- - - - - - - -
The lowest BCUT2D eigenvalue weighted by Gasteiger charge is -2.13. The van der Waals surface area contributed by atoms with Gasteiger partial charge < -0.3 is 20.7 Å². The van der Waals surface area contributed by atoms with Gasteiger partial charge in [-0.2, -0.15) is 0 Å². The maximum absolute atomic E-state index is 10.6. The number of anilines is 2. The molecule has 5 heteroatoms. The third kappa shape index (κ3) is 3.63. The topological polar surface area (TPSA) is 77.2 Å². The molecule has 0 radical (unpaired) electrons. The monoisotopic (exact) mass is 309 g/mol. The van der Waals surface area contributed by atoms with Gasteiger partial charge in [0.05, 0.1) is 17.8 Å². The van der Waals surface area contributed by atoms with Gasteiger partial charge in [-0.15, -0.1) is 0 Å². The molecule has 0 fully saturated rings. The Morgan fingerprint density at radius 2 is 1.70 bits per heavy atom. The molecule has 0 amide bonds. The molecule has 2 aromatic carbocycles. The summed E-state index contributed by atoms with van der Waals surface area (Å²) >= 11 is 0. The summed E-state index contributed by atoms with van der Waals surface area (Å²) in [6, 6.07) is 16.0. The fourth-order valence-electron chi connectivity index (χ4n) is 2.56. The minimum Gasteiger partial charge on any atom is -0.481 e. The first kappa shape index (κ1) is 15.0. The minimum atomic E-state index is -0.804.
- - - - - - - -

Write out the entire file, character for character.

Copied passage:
The lowest BCUT2D eigenvalue weighted by Gasteiger charge is -2.13. The van der Waals surface area contributed by atoms with Gasteiger partial charge < -0.3 is 20.7 Å². The van der Waals surface area contributed by atoms with Gasteiger partial charge in [-0.2, -0.15) is 0 Å². The maximum absolute atomic E-state index is 10.6. The number of anilines is 2. The molecule has 5 heteroatoms. The third kappa shape index (κ3) is 3.63. The topological polar surface area (TPSA) is 77.2 Å². The molecule has 0 radical (unpaired) electrons. The monoisotopic (exact) mass is 309 g/mol. The van der Waals surface area contributed by atoms with Gasteiger partial charge in [0.05, 0.1) is 17.8 Å². The van der Waals surface area contributed by atoms with Gasteiger partial charge in [-0.15, -0.1) is 0 Å². The molecule has 0 fully saturated rings. The Morgan fingerprint density at radius 2 is 1.70 bits per heavy atom. The molecule has 0 amide bonds. The molecule has 2 aromatic carbocycles. The summed E-state index contributed by atoms with van der Waals surface area (Å²) >= 11 is 0. The summed E-state index contributed by atoms with van der Waals surface area (Å²) in [6, 6.07) is 16.0. The fourth-order valence-electron chi connectivity index (χ4n) is 2.56. The minimum Gasteiger partial charge on any atom is -0.481 e. The first kappa shape index (κ1) is 15.0. The minimum atomic E-state index is -0.804.